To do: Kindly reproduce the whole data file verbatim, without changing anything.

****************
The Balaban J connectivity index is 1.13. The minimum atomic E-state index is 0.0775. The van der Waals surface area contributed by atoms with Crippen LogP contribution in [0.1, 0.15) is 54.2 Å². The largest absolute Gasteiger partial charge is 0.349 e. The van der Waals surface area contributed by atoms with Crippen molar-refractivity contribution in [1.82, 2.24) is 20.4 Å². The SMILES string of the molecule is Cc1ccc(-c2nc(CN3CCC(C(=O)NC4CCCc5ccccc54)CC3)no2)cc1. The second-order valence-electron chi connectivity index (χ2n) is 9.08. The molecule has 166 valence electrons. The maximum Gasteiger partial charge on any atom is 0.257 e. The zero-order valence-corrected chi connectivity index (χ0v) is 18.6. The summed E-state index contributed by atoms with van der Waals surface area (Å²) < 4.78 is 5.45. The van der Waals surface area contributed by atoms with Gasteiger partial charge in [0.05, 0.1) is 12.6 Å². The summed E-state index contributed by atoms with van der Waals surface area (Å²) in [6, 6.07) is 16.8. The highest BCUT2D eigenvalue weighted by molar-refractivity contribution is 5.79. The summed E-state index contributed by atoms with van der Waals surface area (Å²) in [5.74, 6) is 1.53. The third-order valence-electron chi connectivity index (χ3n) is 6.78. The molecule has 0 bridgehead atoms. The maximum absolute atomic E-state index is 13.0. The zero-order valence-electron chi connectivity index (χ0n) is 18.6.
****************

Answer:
The Balaban J connectivity index is 1.13. The minimum atomic E-state index is 0.0775. The van der Waals surface area contributed by atoms with Crippen LogP contribution in [0.1, 0.15) is 54.2 Å². The largest absolute Gasteiger partial charge is 0.349 e. The van der Waals surface area contributed by atoms with Crippen molar-refractivity contribution in [1.82, 2.24) is 20.4 Å². The SMILES string of the molecule is Cc1ccc(-c2nc(CN3CCC(C(=O)NC4CCCc5ccccc54)CC3)no2)cc1. The second-order valence-electron chi connectivity index (χ2n) is 9.08. The molecule has 166 valence electrons. The maximum Gasteiger partial charge on any atom is 0.257 e. The zero-order valence-corrected chi connectivity index (χ0v) is 18.6. The summed E-state index contributed by atoms with van der Waals surface area (Å²) < 4.78 is 5.45. The van der Waals surface area contributed by atoms with Gasteiger partial charge in [0.05, 0.1) is 12.6 Å². The summed E-state index contributed by atoms with van der Waals surface area (Å²) in [6, 6.07) is 16.8. The highest BCUT2D eigenvalue weighted by molar-refractivity contribution is 5.79. The summed E-state index contributed by atoms with van der Waals surface area (Å²) in [5.74, 6) is 1.53. The third-order valence-electron chi connectivity index (χ3n) is 6.78. The molecule has 0 bridgehead atoms. The maximum absolute atomic E-state index is 13.0. The zero-order valence-electron chi connectivity index (χ0n) is 18.6.